Natural Area News

Dieback Information Group (DIG) Conference 2015

The 14th annual Dieback Information Group conference was held on Friday 31st of July 2015 at the Kalamunda Performing Arts Centre. The conference was sponsored by Natural Area and attended by Natural Areas own David Hancock and Sharon Hynes (Botanist).

This year the focus was on the biosecurity issues that surround Phytophthora dieback and other threats to native bushland ecosystems including pests and weeds. Including discussion on legislation, risk assessment and response procedures to quarantine outbreaks within Australia’s borders. There was a variety of key speakers, as well as other interesting presentations from local government, extractive industries and community groups.

Our own David Hancock gave a presentation on new nursery industry protocols for Phytophthora control which focused on innovations in nursery system management to prevent Dieback being transferred from nursery stock into revegetation sites.

Associate Professor David Cook from the University of Western Australia (UWA) presented a talk titled ‘Evaluation of potential responses to invasive species with structured decision making’ which covered the use of structured decision making by managers in order to appropriately respond to invasive species incursions, using the response plan developed for the 2010 Myrtle rust incursion in the Eastern states as an example.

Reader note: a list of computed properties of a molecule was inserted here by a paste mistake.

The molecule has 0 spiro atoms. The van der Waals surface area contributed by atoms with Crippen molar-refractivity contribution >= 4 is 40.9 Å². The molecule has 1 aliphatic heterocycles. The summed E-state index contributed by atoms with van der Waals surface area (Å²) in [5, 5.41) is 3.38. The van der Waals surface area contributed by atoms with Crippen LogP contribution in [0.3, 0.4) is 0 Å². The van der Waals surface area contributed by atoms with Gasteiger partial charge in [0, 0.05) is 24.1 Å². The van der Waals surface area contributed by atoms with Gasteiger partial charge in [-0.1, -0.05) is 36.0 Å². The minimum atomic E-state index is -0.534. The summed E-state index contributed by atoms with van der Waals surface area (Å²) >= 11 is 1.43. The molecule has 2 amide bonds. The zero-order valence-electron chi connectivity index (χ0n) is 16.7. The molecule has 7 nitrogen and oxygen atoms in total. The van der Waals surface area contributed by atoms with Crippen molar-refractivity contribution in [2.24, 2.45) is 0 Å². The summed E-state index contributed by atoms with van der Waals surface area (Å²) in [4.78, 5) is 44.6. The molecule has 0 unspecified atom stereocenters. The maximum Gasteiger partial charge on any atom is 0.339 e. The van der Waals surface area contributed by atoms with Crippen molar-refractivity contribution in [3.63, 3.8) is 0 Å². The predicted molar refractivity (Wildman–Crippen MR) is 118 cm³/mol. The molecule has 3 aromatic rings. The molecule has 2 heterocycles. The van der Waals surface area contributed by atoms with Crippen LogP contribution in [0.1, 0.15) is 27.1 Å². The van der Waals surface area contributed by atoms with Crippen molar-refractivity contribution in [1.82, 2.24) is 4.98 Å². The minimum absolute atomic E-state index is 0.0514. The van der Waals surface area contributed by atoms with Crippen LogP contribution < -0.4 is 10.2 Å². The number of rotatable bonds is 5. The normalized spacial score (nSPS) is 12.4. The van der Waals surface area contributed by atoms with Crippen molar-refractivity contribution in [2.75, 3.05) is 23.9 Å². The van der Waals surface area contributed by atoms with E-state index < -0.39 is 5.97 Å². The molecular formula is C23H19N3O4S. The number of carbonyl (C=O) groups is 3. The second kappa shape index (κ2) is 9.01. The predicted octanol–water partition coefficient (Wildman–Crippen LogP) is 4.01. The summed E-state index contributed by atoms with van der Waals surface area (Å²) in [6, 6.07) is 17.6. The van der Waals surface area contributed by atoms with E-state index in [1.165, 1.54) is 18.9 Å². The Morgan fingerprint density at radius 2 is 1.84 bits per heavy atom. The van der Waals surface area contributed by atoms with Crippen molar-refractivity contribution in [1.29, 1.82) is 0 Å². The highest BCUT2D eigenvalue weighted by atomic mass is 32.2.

Ryan Hepworth, from the Western Australian Department of Mines and Petroleum (DMP) presented on how the DMP regulates and supports best practice management of Phytophthora dieback, discussing dieback management during explorations, mining/construction, and mine closure/rehabilitation, and outlined the DMP’s requirements surrounding these aspects.

Dr Ian Horner, the leader of the Pathogen Biology and Ecology Team in the New Zealand Institute for Plant and Food Research provided an overview of Kauri Dieback. Kauri (Agathis australis) is a giant tree that dominates the forest in northern New Zealand. These forests are under threat from a Phytophthora agathidicida. He gave an overview of Kauri dieback disease, its incidence and impacts, the response to the disease, and the current research.

Associate Professor Treena Burgess gave an update of the research carried out by the Centre of Phytophthora Science and Management (CPSM) in Western Australia. Over the past few years members of the CPSM have conducted many experiments with the aim of improving the speed and reliability of Phytophthora cinnamomi diagnostics. In this talk she gave a rundown of the progress and the problems they have encountered, and the current status of their findings.


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